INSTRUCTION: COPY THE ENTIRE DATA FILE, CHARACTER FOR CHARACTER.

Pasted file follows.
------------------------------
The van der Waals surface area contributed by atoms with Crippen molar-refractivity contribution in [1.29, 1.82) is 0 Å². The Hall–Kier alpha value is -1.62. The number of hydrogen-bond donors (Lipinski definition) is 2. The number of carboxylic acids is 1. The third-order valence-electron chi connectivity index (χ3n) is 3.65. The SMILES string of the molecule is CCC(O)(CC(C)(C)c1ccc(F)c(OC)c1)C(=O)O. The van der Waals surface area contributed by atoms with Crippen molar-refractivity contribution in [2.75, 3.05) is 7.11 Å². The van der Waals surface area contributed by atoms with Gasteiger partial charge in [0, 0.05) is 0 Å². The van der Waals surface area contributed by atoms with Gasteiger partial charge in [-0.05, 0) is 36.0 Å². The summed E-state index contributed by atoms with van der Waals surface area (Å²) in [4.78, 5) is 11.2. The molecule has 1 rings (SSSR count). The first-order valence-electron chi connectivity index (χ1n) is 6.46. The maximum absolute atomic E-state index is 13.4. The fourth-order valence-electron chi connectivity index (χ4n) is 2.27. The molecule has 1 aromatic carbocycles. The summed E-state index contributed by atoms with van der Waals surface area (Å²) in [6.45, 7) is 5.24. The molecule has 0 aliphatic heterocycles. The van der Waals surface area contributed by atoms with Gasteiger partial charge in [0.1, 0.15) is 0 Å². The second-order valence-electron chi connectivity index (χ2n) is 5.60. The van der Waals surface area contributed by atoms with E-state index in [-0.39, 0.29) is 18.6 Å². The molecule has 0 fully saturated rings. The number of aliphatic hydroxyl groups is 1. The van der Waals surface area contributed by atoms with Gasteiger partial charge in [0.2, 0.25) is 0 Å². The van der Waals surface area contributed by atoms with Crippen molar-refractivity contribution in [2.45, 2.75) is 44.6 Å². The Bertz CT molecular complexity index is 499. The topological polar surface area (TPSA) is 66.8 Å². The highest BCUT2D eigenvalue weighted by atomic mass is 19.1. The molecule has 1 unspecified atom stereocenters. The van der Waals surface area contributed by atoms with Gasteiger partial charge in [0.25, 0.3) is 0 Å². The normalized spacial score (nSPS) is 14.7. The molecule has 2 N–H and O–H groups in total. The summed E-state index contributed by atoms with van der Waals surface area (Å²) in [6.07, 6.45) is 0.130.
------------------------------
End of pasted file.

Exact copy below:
The van der Waals surface area contributed by atoms with Crippen molar-refractivity contribution in [1.29, 1.82) is 0 Å². The Hall–Kier alpha value is -1.62. The number of hydrogen-bond donors (Lipinski definition) is 2. The number of carboxylic acids is 1. The third-order valence-electron chi connectivity index (χ3n) is 3.65. The SMILES string of the molecule is CCC(O)(CC(C)(C)c1ccc(F)c(OC)c1)C(=O)O. The van der Waals surface area contributed by atoms with Crippen molar-refractivity contribution in [2.75, 3.05) is 7.11 Å². The van der Waals surface area contributed by atoms with Gasteiger partial charge in [0, 0.05) is 0 Å². The van der Waals surface area contributed by atoms with Gasteiger partial charge in [-0.05, 0) is 36.0 Å². The summed E-state index contributed by atoms with van der Waals surface area (Å²) in [4.78, 5) is 11.2. The molecule has 1 rings (SSSR count). The first-order valence-electron chi connectivity index (χ1n) is 6.46. The maximum absolute atomic E-state index is 13.4. The fourth-order valence-electron chi connectivity index (χ4n) is 2.27. The molecule has 1 aromatic carbocycles. The summed E-state index contributed by atoms with van der Waals surface area (Å²) in [6.45, 7) is 5.24. The molecule has 0 aliphatic heterocycles. The van der Waals surface area contributed by atoms with Gasteiger partial charge in [0.1, 0.15) is 0 Å². The second-order valence-electron chi connectivity index (χ2n) is 5.60. The van der Waals surface area contributed by atoms with E-state index in [-0.39, 0.29) is 18.6 Å². The molecule has 0 fully saturated rings. The number of aliphatic hydroxyl groups is 1. The van der Waals surface area contributed by atoms with Gasteiger partial charge in [0.2, 0.25) is 0 Å². The van der Waals surface area contributed by atoms with Crippen molar-refractivity contribution in [2.45, 2.75) is 44.6 Å². The Bertz CT molecular complexity index is 499. The topological polar surface area (TPSA) is 66.8 Å². The highest BCUT2D eigenvalue weighted by atomic mass is 19.1. The molecule has 1 unspecified atom stereocenters. The van der Waals surface area contributed by atoms with Gasteiger partial charge in [0.25, 0.3) is 0 Å². The normalized spacial score (nSPS) is 14.7. The molecule has 2 N–H and O–H groups in total. The summed E-state index contributed by atoms with van der Waals surface area (Å²) in [6.07, 6.45) is 0.130.